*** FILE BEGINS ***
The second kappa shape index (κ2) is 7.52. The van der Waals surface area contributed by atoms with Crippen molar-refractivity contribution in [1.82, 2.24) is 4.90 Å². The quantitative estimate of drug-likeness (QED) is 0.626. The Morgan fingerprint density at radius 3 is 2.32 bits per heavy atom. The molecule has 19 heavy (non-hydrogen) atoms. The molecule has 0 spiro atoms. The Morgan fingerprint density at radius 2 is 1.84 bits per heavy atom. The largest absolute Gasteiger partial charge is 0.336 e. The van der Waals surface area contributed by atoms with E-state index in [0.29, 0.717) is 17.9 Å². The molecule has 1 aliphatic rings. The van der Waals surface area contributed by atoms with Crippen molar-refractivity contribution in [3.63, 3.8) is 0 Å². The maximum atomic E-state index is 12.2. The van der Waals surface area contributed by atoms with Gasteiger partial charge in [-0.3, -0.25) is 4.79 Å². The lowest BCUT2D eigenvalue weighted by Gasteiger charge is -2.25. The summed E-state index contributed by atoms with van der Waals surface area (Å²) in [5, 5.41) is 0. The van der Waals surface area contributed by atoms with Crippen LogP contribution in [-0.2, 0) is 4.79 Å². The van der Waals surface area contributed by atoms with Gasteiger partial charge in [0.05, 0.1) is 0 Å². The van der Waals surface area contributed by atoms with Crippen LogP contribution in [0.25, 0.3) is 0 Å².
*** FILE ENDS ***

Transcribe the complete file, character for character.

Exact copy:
The second kappa shape index (κ2) is 7.52. The van der Waals surface area contributed by atoms with Crippen molar-refractivity contribution in [1.82, 2.24) is 4.90 Å². The quantitative estimate of drug-likeness (QED) is 0.626. The Morgan fingerprint density at radius 3 is 2.32 bits per heavy atom. The molecule has 19 heavy (non-hydrogen) atoms. The molecule has 0 spiro atoms. The Morgan fingerprint density at radius 2 is 1.84 bits per heavy atom. The largest absolute Gasteiger partial charge is 0.336 e. The van der Waals surface area contributed by atoms with E-state index in [0.29, 0.717) is 17.9 Å². The molecule has 1 aliphatic rings. The van der Waals surface area contributed by atoms with Crippen molar-refractivity contribution in [3.63, 3.8) is 0 Å². The maximum atomic E-state index is 12.2. The van der Waals surface area contributed by atoms with Gasteiger partial charge in [-0.3, -0.25) is 4.79 Å². The lowest BCUT2D eigenvalue weighted by Gasteiger charge is -2.25. The summed E-state index contributed by atoms with van der Waals surface area (Å²) in [5, 5.41) is 0. The van der Waals surface area contributed by atoms with Crippen LogP contribution in [-0.2, 0) is 4.79 Å². The van der Waals surface area contributed by atoms with Gasteiger partial charge in [0.05, 0.1) is 0 Å². The van der Waals surface area contributed by atoms with Crippen LogP contribution in [0.25, 0.3) is 0 Å².